City invites comments on flawed Well #8 environmental document.

The City has posted online an Initial Study of potential environmental impacts and a finding that any potential impacts will be mitigated by changing the project.  The Initial Study is flawed mainly because Crestview did not disclose critical facts to the City.  This post discusses three flaws.  The public may file written comments with the City until 5:00 p.m. on Friday, October 27, 2023.

Wastewater.  Crestview has been open with engaged shareholders that it will be necessary to dispose of more than 11 million gallons of “development water” into the nearby barranca.  However, Crestview never disclosed this to the City and argued that none of the water to be released would be “wastewater.”  As a result, the Initial Study falsely states (page 106) the project “would not generate wastewater.”  The barranca runs between Dominica Corte and Ashdale Court and between Sereno Place and La Marina Drive.  A map of the barranca and adjacent properties is here, and a copy of Crestview’s detailed development water quantity estimate is here.

Septic System Impacts.  Although the City is well aware of the serious adverse effects Well #8 would have on up to 19 homeowners within 600 feet, there is no discussion of that in the Initial Study.  Because of a 2018 change in State law, septic system owners within 600 feet of a public water well can no longer get from the City routine permits to replace their seepage pits when they fail or when a new one is needed for a home addition.  Instead, they will have to go to the Los Angeles Regional Water Quality Control Board for a permit that will take at least 6 months and pay permit fees of $1,727 to $3,554 every year.  If the Water Board requires installation of an “advanced treatment unit,” that would cost about $75,000 additional upfront, and the homeowner would have to pay a professional about $3,500 annually to maintain the “ATU” and analyze samples.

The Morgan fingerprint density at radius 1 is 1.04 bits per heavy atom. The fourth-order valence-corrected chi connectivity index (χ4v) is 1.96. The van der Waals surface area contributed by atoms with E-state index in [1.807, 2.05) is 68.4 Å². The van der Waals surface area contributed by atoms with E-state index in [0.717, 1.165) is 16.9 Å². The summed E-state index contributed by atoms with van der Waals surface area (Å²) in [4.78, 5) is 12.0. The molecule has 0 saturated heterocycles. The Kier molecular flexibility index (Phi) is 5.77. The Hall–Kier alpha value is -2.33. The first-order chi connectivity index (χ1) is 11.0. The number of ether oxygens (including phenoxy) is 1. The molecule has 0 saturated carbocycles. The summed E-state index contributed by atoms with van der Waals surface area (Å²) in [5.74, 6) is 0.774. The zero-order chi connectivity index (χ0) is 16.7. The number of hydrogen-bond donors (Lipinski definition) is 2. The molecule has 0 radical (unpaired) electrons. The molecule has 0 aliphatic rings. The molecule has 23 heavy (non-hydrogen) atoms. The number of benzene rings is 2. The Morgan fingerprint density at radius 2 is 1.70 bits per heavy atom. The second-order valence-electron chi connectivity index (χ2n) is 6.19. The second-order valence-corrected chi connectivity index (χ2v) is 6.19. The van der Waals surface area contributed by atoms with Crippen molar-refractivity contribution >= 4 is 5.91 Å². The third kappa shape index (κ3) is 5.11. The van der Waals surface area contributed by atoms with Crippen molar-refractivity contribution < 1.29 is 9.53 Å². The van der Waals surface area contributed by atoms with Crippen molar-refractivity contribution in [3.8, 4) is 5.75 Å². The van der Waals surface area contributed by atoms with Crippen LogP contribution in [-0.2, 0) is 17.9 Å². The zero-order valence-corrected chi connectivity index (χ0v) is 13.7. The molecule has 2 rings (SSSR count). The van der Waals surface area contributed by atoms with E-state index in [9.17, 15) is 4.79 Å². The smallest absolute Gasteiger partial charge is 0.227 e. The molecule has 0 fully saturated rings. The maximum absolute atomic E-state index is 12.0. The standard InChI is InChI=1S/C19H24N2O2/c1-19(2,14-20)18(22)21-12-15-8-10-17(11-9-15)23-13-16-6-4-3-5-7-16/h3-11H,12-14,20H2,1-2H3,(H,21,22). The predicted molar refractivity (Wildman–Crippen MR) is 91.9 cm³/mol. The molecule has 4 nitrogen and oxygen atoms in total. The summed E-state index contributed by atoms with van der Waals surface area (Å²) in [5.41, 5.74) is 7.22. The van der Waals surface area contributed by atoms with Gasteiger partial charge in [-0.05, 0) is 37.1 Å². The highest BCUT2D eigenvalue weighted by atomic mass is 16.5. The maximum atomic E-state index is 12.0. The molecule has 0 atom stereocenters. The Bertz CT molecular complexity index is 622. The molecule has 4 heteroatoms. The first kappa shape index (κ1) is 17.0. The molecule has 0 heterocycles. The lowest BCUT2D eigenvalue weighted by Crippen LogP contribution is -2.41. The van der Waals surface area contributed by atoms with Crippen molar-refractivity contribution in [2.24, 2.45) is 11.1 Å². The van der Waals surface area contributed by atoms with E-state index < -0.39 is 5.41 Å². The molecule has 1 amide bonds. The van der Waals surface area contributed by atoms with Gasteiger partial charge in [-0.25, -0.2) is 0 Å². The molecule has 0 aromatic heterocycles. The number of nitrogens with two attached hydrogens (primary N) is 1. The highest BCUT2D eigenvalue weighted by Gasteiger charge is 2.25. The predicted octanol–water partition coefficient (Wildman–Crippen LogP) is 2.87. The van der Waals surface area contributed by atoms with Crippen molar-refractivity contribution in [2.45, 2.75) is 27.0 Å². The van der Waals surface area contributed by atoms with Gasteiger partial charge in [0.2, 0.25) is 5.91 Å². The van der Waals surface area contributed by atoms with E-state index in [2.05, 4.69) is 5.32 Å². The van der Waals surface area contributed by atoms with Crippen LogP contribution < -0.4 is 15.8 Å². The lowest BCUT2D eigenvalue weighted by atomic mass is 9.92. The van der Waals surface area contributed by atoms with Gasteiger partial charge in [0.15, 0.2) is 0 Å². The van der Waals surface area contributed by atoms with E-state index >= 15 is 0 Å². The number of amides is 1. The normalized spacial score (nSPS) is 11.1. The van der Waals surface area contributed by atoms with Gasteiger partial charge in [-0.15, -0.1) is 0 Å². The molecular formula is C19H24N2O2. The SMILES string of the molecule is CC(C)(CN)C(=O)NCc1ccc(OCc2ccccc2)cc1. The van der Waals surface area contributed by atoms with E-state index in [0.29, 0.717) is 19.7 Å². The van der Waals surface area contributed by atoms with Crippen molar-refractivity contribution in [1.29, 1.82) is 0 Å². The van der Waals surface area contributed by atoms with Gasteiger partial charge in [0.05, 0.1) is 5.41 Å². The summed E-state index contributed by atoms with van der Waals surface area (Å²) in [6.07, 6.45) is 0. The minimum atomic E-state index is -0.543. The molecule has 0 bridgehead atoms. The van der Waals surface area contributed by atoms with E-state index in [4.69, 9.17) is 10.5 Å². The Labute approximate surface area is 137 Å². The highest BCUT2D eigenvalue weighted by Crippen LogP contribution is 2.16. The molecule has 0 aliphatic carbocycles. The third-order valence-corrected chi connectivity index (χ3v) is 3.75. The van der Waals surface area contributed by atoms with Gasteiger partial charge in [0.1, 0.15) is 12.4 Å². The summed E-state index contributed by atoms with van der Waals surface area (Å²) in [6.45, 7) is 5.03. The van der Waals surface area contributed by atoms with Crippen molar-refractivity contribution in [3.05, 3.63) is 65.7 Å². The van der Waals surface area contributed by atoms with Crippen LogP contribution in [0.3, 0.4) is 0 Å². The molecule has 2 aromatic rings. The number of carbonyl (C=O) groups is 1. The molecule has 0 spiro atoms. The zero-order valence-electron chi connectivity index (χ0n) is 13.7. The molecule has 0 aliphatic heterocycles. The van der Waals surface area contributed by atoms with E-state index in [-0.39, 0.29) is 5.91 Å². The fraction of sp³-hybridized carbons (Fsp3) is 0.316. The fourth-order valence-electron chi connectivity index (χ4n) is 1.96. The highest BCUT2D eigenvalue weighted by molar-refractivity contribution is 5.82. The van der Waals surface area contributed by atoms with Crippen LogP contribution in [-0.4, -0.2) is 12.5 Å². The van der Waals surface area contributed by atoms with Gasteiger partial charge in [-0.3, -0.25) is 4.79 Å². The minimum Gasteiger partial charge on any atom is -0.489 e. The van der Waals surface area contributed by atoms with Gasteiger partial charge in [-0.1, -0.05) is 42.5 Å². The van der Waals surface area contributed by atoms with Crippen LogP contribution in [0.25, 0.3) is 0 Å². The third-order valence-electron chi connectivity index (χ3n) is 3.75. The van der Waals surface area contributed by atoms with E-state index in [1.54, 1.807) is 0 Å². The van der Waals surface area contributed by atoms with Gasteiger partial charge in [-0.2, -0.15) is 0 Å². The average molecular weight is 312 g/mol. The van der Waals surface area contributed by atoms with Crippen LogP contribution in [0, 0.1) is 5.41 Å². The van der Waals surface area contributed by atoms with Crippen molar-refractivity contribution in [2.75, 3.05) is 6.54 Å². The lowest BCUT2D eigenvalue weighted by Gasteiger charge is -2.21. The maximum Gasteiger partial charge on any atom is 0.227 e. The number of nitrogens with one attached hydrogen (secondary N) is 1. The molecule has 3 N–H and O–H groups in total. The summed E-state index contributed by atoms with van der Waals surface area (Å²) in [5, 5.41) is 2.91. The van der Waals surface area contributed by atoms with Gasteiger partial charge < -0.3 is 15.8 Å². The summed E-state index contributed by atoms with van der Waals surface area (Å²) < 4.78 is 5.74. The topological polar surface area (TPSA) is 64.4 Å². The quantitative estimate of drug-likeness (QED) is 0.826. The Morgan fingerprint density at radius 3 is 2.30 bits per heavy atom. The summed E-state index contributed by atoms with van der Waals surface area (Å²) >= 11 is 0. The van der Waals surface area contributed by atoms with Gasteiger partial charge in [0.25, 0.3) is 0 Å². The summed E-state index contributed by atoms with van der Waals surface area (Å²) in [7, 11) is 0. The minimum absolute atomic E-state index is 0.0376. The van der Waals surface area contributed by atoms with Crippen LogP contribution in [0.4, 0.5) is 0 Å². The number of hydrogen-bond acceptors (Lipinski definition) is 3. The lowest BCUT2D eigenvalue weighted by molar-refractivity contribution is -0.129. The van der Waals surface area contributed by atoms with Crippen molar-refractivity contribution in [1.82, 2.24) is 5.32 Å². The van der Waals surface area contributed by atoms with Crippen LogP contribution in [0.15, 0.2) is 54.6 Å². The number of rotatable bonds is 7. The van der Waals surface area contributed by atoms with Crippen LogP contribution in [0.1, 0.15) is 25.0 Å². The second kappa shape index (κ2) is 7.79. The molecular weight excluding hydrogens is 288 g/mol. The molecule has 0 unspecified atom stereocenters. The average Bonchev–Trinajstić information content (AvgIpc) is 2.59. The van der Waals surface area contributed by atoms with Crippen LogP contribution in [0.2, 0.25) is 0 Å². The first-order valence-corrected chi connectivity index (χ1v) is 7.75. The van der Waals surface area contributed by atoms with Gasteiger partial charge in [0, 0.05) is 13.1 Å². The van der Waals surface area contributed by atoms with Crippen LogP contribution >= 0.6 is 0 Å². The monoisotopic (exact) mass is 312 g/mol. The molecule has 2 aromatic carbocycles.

Noise. The Initial Study finds that there would be significant environmental noise impacts during construction and exceedances of the City’s noise limit during nighttime operations of the pump.  The proposed mitigation of construction noise may be inadequate according to one of two noise engineers, and both agree this pump house (rendering below) proposed by Crestview and accepted by Planning would not meet the City’s nighttime noise standard.

Crestview’s engineer’s report includes the following picture to illustrate what it recommends.

There is no plan to have the aesthetically pleasing pump house be acoustically-rated or to have the acoustically-rate pump house be aesthetically pleasing.  It may not be possible to do either.

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